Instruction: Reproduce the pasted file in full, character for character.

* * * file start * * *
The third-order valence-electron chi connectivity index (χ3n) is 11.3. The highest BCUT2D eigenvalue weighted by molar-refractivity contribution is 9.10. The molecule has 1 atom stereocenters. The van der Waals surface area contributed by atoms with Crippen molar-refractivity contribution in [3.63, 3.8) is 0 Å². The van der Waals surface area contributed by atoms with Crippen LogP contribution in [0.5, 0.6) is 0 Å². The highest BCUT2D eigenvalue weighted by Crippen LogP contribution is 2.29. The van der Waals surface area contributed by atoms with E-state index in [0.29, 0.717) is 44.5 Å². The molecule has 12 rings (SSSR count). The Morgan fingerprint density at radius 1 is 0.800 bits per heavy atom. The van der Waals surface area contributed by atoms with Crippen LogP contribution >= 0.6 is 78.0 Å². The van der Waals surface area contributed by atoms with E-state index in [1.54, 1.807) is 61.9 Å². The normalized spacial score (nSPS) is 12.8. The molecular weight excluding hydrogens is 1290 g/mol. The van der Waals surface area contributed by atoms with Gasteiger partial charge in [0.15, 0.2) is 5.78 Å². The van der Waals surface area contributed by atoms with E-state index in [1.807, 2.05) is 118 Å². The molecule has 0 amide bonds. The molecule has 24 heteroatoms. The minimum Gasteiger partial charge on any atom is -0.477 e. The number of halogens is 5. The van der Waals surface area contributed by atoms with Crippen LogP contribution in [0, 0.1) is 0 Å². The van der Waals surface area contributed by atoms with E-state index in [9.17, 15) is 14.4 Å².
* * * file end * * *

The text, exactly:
The third-order valence-electron chi connectivity index (χ3n) is 11.3. The highest BCUT2D eigenvalue weighted by molar-refractivity contribution is 9.10. The molecule has 1 atom stereocenters. The van der Waals surface area contributed by atoms with Crippen molar-refractivity contribution in [3.63, 3.8) is 0 Å². The van der Waals surface area contributed by atoms with Crippen LogP contribution in [0.5, 0.6) is 0 Å². The highest BCUT2D eigenvalue weighted by Crippen LogP contribution is 2.29. The van der Waals surface area contributed by atoms with E-state index in [0.29, 0.717) is 44.5 Å². The molecule has 12 rings (SSSR count). The Morgan fingerprint density at radius 1 is 0.800 bits per heavy atom. The van der Waals surface area contributed by atoms with Crippen LogP contribution >= 0.6 is 78.0 Å². The van der Waals surface area contributed by atoms with E-state index in [1.54, 1.807) is 61.9 Å². The normalized spacial score (nSPS) is 12.8. The molecular weight excluding hydrogens is 1290 g/mol. The van der Waals surface area contributed by atoms with Gasteiger partial charge in [0.15, 0.2) is 5.78 Å². The van der Waals surface area contributed by atoms with E-state index in [1.807, 2.05) is 118 Å². The molecule has 0 amide bonds. The molecule has 24 heteroatoms. The minimum Gasteiger partial charge on any atom is -0.477 e. The number of halogens is 5. The van der Waals surface area contributed by atoms with Crippen LogP contribution in [0, 0.1) is 0 Å². The van der Waals surface area contributed by atoms with E-state index in [9.17, 15) is 14.4 Å².